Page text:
In Fig. 2(c), the robustness of the variability Δ is further checked in theory. As the numerical distribution of the large outbreak sizes is concentrated, we assume that there is a lump located at rc with P(rc)=1Σρ<rcP(ρ) in the theoretical probability distribution diagram of outbreak sizes while λ>λc. Based on such theoretical distribution, we plot the variability measure as a function of λ for different values of rc in Fig. 2(c). Since the variability Δ measures the heterogeneity of the outbreak size distribution, which is strongest at the epidemic threshold,28–30 the peak position of the variability measure does not change with the position of the lump.

From the above analysis, we can conclude that the variability Δ is effective in identifying the epidemic threshold of SIR model, while the bimodal distribution of outbreak sizes for λ>λc leads to the overestimation of the SIR epidemic threshold when using the susceptibility χ.

We further verify the theoretical predictions on scale-free and real networks, by comparing them with the numerical thresholds from the variability Δ.

We build scale-free networks (SFN) with degree distribution P(k)kγ based on the configuration model.9 The so-called structural cutoff kmaxN1/2 and natural cutoff kmaxN1/γ1 (Ref. 33) are considered to constrain the maximum possible degree kmax on SFN. Differently, the degree-degree correlations vanish on scale-free networks with structural off, while the disassortative degree-degree correlations exist when γ<3 for scale-free networks with natural cutoff,33 because high degree vertices connect preferably to low degree ones in this case. We consider the SIR model on SFN with structural cutoff in Figs. 3(a) and 3(c), where the SIR epidemic threshold increases monotonically with the degree exponent γ, and the variation of epidemic threshold with network size N is approximately linear in logarithmic relationship.16 The HMF prediction λcHMF is very close to the numerical threshold λpΔ, while there is an obvious difference between the QMF prediction λcQMF and λpΔ.

FIG. 3.

Comparison of theoretical thresholds with numerical thresholds on SFN. The threshold λc vs. γ on SFN with structural cutoff (a) and natural cutoff (b), where N is set to 104. λc vs. N on SFN with structural cutoff (c) and natural cutoff (d), where solid and empty symbols denote γ=2.25 and 3.50, respectively. “Squares,” “circles,” and “triangles” denote λcQMF,λcHMF, and λpΔ, respectively. The results are averaged over 102×106 independent realizations on 102 networks.

FIG. 3.

Comparison of theoretical thresholds with numerical thresholds on SFN. The threshold λc vs. γ on SFN with structural cutoff (a) and natural cutoff (b), where N is set to 104. λc vs. N on SFN with structural cutoff (c) and natural cutoff (d), where solid and empty symbols denote γ=2.25 and 3.50, respectively. “Squares,” “circles,” and “triangles” denote λcQMF,λcHMF, and λpΔ, respectively. The results are averaged over 102×106 independent realizations on 102 networks.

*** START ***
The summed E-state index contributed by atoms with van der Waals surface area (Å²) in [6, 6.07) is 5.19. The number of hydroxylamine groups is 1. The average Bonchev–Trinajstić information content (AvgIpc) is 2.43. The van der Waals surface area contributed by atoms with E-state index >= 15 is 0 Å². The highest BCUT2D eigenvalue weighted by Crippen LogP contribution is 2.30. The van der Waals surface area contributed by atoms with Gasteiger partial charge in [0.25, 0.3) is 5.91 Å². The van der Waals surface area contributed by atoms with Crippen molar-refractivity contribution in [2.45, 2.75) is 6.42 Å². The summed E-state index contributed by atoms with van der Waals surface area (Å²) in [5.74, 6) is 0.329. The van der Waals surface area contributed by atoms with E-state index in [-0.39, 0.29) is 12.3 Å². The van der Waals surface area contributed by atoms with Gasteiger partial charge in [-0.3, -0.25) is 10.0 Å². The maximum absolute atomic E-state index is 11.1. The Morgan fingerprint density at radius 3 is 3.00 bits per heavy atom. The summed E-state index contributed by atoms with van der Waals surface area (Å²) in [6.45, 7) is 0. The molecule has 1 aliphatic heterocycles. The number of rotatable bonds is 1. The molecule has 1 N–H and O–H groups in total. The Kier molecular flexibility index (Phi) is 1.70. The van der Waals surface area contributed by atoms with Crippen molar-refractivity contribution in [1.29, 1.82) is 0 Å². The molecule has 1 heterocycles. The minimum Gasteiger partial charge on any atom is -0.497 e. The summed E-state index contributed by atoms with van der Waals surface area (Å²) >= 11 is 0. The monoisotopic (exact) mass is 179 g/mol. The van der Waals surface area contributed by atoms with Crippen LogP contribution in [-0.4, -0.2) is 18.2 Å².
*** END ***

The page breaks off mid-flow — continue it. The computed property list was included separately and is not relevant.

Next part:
Close modal

The SFN with natural cutoff are considered in Figs. 3(b) and 3(d), where the variations of epidemic threshold with γ and N are similar to the results on SFN with structural cutoff. When γ>3, the HMF prediction is close to the numerical threshold, while there is a gap between the QMF prediction and the numerical threshold. Since the disassortative degree-degree correlations exist for γ<3, there is a slight difference between λcHMF and λpΔ. In Fig. 3(d), the distinction between λcHMF and λpΔ becomes large with the increase of N for γ=2.25, while in such case the QMF prediction is always close to the numerical threshold since the principle eigenvector is delocalized when 2<γ5/2.34 It can been seen from the above analysis that the numerical method presented provides quantitive indexes for the observations in Ref. 22, where the HMF theory is relatively accurate for the SIR model.

To check the performance of the variability Δ on real-world networks,35–42 Fig. 4 depicts Δ as a function of λ for Hamsterster full network,35 which contains friendships and family links between users of the website hamsterster.com, and Facebook (NIPS) network,41 which contains Facebook user-user friendships. The numerical results intuitively show that the variability Δ always reaches a maximum value near the value of λ above which the outbreak size ρ becomes finite. The theoretical predictions of the HMF theory and of the QMF theory are quite close to the numerical threshold identified by Δ on Hamsterster full network, but they become poor on Facebook (NIPS) network. Considering the difference in the behaviors of the theoretical predictions on the two networks above, the detailed comparisons between the numerical and theoretical thresholds on other real networks are presented in Table I. The results indicate that although the HMF prediction and the numerical threshold λpΔ(SIR) are nearly the same for assortative networks, there is an obvious difference between them for the networks showing significant disassortative mixing. The QMF prediction is relatively worse than the HMF prediction for assortative networks, but the former is close to λpΔ(SIR) for some disassortative networks (e.g., Router views,37 CAIDI,37 and email contacts42). These findings numerically show the accuracies of existing theoretical predictions on real-world networks.